Home Secretary urged to halt deportation of Suffolk asylum seeker over daughter’s FGM threat
- Credit: PA
The Home Secretary is being urged to review the case of a failed asylum seeker in Suffolk fighting to stay in Britain to protect her nine-year-old daughter from female genital mutilation (FGM).
Barrister Charlotte Proudman said if Sajid Javid is committed to combating FGM he should not deport the woman and expose the child to the risk of becoming an FGM victim.
It has emerged Suffolk County Council has responsibilities for the girl’s welfare, and had begun litigation, and can be named.
It is believed to be the first case of its kind.
Dr Proudman said Mr Javid should reconsider a deportation decision and keep the girl safe.
A judge has ruled that Mr Javid cannot be barred from deporting the woman.
Sir Andrew McFarlane, President of the Family Division of the High Court and the most senior family court judge in England and Wales, has analysed the case at recent High Court hearings in London.
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He heard how the woman had links to Bahrain and Sudan.
She feared that, if she left Britain, she would end up in Sudan where her daughter would be subjected to FGM.
A family court judge concluded that the girl would be at risk but Home Office officials rejected the woman’s asylum application and ordered her removal.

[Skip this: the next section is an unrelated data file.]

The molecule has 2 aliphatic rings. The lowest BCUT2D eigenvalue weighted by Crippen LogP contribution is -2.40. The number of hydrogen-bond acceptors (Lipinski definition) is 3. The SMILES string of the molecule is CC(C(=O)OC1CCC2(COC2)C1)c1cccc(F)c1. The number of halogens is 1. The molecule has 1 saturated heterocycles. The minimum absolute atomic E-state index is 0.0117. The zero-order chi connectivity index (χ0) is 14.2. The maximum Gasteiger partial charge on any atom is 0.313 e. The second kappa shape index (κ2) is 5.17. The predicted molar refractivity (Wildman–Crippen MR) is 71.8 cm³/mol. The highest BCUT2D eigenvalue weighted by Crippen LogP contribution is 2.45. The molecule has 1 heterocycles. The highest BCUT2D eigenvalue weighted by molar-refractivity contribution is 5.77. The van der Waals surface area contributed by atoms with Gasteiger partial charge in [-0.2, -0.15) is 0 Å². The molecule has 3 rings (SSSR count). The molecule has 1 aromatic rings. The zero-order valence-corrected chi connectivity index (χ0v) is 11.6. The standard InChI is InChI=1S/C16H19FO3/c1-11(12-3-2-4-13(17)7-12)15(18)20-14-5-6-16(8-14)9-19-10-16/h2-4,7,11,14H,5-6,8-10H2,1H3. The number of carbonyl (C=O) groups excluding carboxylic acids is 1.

She then failed to persuade immigration tribunals to overturn that decision.
Social services bosses with responsibility for the girl’s welfare began High Court litigation and Sir Andrew was asked whether a judge could bar the Home Secretary from deporting the girl’s mother.
Sir Andrew has concluded that a judge cannot make such an order.
Another judge, Mr Justice Newton, is now scheduled to analyse further issues in the case at future hearings.
Lawyers say Mr Justice Newton, who is based in the Family Division of the High Court in London, will assess issues including the level of risk the girl faces and whether she could be protected abroad.
Mr Justice Newton has described the case as the first of its kind.
He says it raises public interest issues relating to “tensions” between politicians and the courts.
Judge have ruled that the child cannot be identified.
“The Home Secretary cannot on the one hand say he is committing to protecting girls against being subject to FGM yet at the same time deport this woman and put a child at risk of FGM,” said Dr Proudman.
“His position is simply contradictory.
“I would urge him to review this case, regardless of the judge’s ruling, and keep this child safe.”